Some people mistakenly think that not having a will allows their probate assets to bypass the time and expense of probate. That is not true. Probate assets are those assets with no surviving joint owner, designated beneficiary, or are not titled in a revocable living trust.
If you die without a will, your probate property still must go through probate, says Fed Week’s article entitled “Expressing Your Will with a Will.”
Therefore, you should have a will to express who you want to be in charge of your affairs and direct where you what your property to go upon your passing.
If probate avoidance is a concern, you can ask an experienced estate planning attorney about utilizing various non-probate transfer methods, which may include creating a trust. If you have a revocable living trust, you can keep control over the trust assets while you are alive. The assets placed in revocable living trust during your lifetime can be distributed at your death, under the terms of the trust, without the requirement of probate.
When you draft a will, you cannot simply forget about it. Special life events, such as births, adoptions, deaths, marriages, and divorces, all may require you to revisit your will. After each change, make certain that your current will is both safe and accessible. If you decide to keep your will somewhere else, your executor and other loved ones should know that location.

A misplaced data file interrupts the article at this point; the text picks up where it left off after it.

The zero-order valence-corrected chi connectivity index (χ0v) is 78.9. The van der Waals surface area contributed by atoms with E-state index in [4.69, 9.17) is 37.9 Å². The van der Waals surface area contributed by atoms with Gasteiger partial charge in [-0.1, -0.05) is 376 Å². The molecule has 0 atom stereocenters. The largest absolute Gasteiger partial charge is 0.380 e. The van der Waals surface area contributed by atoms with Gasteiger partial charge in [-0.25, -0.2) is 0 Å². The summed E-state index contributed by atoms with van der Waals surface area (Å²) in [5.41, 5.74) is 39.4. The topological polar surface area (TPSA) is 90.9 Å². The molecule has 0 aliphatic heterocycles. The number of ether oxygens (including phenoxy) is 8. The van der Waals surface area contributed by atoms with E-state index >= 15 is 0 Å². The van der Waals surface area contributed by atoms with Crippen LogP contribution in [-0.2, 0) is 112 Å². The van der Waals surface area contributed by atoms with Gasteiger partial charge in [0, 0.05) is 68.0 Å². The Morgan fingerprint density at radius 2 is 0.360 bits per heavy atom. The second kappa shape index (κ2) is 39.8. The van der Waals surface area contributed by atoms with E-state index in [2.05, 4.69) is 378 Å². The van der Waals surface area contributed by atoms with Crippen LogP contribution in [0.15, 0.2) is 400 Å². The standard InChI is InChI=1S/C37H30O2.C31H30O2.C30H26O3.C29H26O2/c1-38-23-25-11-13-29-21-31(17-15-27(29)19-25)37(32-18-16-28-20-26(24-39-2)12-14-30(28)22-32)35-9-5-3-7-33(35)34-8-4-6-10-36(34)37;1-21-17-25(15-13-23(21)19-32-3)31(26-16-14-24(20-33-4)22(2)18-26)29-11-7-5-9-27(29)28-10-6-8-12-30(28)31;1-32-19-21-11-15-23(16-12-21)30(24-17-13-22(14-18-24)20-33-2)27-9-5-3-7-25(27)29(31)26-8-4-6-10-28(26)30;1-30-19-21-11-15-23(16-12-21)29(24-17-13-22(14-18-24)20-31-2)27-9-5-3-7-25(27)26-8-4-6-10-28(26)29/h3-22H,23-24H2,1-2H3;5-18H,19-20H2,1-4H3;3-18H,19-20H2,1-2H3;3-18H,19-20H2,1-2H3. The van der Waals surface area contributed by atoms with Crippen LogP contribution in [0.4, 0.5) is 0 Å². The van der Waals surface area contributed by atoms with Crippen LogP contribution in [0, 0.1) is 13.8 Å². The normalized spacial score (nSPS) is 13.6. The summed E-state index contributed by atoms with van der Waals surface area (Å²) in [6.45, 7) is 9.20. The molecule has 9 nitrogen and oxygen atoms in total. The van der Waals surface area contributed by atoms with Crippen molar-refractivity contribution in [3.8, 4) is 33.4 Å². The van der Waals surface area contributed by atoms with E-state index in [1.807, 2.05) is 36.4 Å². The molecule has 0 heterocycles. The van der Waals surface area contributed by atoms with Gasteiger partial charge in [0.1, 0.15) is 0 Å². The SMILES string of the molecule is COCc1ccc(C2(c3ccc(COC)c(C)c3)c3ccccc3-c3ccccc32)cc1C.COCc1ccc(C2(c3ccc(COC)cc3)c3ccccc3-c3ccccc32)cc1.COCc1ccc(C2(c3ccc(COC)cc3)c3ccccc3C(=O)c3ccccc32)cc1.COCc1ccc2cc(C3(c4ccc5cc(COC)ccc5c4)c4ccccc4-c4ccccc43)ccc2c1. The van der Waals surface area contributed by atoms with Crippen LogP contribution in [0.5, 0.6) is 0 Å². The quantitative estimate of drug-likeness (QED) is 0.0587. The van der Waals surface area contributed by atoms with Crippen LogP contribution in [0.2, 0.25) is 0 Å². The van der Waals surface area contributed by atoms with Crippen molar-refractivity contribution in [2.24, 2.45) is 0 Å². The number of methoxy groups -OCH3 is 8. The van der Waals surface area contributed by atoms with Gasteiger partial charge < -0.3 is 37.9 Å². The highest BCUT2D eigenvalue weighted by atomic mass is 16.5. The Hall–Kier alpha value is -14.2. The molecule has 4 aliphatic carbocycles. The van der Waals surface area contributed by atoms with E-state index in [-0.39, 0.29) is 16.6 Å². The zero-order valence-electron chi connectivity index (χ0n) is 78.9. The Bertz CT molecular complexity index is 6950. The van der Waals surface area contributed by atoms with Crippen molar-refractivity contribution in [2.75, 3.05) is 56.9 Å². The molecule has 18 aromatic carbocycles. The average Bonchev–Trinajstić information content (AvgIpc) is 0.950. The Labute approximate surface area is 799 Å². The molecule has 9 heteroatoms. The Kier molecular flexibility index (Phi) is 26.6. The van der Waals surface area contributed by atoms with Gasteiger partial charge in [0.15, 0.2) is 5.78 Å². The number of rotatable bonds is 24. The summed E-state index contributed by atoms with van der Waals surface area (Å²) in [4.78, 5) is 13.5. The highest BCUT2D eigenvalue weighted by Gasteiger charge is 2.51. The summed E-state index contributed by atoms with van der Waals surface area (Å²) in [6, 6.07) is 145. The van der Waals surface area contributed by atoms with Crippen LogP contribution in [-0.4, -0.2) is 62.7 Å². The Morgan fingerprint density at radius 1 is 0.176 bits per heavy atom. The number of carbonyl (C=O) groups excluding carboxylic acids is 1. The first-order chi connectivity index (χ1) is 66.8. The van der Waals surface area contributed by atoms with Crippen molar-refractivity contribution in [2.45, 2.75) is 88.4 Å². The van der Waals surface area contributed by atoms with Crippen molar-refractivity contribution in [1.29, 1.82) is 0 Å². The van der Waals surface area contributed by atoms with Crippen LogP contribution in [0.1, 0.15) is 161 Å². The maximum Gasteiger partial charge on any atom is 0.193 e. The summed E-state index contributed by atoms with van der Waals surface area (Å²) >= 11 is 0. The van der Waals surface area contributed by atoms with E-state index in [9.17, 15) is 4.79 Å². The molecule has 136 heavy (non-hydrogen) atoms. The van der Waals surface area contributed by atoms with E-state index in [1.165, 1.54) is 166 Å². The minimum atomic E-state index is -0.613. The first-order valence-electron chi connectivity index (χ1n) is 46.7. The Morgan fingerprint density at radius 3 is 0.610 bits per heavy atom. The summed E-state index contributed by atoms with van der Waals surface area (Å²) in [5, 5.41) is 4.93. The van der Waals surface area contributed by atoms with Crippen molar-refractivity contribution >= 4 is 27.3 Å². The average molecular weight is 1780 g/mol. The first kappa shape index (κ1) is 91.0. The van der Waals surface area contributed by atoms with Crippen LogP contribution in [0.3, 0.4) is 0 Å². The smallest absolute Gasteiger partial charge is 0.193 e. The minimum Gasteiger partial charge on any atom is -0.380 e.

Regardless of where you put your will, you should create a separate document for your funeral and burial instructions. That is because wills typically are not read until days or weeks after death. Therefore, a will does not help your survivors make prompt decisions about a funeral or a memorial service.
When deciding whether you need a will, remember that wills are important documents that offer instructions to your loved ones when you are no longer here to express them. Be sure to consult with a knowledgeable attorney as it is important to have a properly prepared and executed document. If you miss an important step, you may not have things planned as you thought.
Reference: Fed Week (Feb. 22, 2022) “Expressing Your Will with a Will”